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Fourth grader with ADHD wanting to be in band

My daughter is almost 10 and in 4th grade.  She is very determined to start new adventures but as soon as they come they go.  Right now she is adamant about joining band.  Which requires 2 days a week having to be at school by 7:15 when in the next couple of weeks i will be pushing her out the door as the bus is driving down the street at 7:40. 

I do not want to deny her of this opportunity to make new connections, opportunity to socialize, and to learn something new.  but i also do not want to pay a lot of money for all of us to be fighting over practicing and getting up in the morning.  I also dont want to have to “nag” her on one more thing she is to be responsible for.

We have seen this in other activities she has joined. Anyone else have a child with ADHD join band and succeed?  Fail? recommendations?

Replies

She won’t find things that she can stick to and become good at if she isn’t afforded the opportunity. Let her join, you can rent an instrument or borrow one. Make it clear that if she commits now, she is committing for the year and that her band members are counting on her.

Posted by Speduc8r on Sep 03, 2014 at 7:41pm

I struggle with this as well.  My daughter is the same age and sounds very similar.  Our big decision was about joining the local swim club.  She’s a great swimmer, loves to swim, needs the social component, etc.  but the practices are at 6pm.  Getting her out the door after she’s been home for a couple hours after school is actually harder than getting her out the door in the morning.  So despite all of the pluses in favor of swim club, we are not going to do it this term.  We are doing a lot of things to get our lives more orderly with routines, working with an educational therapist, hopefully starting on medication (she’s recently diagnosed).  She is actually starting with band this year too, but the practices are during school hours so we don’t have your battle with band specifically.  But we have chosen all of her after school activities based on not only what the activity is, but when.  If it isn’t immediately after school so that she goes directly to the activity from school, she’s not doing it this term.  We will re-evaluate next term, and also next fall.  I really relate to not wanting to take on one more thing for us to argue over or stress about. Thankfully I was able to discuss this with my daughter in a way that she understands and agrees with.  She realizes how hard it is for her to get up and out once she’s been home, so it wasn’t a fight like it sounds like you have on your hands.  I hope that helps in some way.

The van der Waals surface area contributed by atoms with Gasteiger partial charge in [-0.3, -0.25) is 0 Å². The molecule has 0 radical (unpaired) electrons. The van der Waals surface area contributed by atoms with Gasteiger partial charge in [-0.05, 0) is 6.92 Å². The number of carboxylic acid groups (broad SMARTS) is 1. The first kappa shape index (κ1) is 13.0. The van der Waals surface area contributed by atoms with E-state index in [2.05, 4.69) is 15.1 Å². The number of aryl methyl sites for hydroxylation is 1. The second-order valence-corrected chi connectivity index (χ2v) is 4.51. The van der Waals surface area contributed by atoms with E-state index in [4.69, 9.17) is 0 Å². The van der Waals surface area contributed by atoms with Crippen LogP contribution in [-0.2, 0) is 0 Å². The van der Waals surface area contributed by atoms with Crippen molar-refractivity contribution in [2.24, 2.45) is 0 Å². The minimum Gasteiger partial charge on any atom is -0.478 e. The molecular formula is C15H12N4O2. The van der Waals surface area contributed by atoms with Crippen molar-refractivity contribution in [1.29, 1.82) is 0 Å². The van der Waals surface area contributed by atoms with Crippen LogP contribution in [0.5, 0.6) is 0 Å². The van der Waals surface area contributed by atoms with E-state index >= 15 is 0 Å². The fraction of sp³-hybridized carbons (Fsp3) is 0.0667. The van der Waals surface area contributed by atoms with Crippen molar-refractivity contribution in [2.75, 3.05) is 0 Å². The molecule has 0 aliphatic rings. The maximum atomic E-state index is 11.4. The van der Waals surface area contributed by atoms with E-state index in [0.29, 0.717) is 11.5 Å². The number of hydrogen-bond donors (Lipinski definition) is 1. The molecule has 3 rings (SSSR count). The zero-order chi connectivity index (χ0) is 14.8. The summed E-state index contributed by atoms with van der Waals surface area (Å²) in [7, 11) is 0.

Posted by Labradorim on Sep 03, 2014 at 8:48pm

My son (ADHD) is in 7th grade and he’s been in band since 5th grade.  We started out renting an instrument at first, not knowing if he would stick with it.  He was 1st chair for saxophone for 5th and 6th grade concerts. This year he gets to be in the marching band and he loves that part. We have a small school, so they will take 7th graders for the high school marching band. He’s also been playing piano for the past 4 years now, so we already knew his aptitude for music.  His band practice is the last period of school, so we don’t have an issue with changing his start times for the day. 

If we don’t let them try new things, they will never know what they might enjoy and be good at.  Also, as you stated, it does give them a chance to make new friends who they would share common interests with. Just a warning, if your child is anything like mine, there will be a lot of whining in the beginning because it will be difficult.  You just have to remind her that it’s learning something new and yes, it will be a struggle in the beginning, just like learning anything new is.  But as she learns the songs, that’s when the fun begins, not to mention the pride they feel when they can actually play a song. That helps to boost their self-esteem as well. Most band kids have a real comradery among them so that helps our kids feel a part of a group, especially if they struggle to make friends.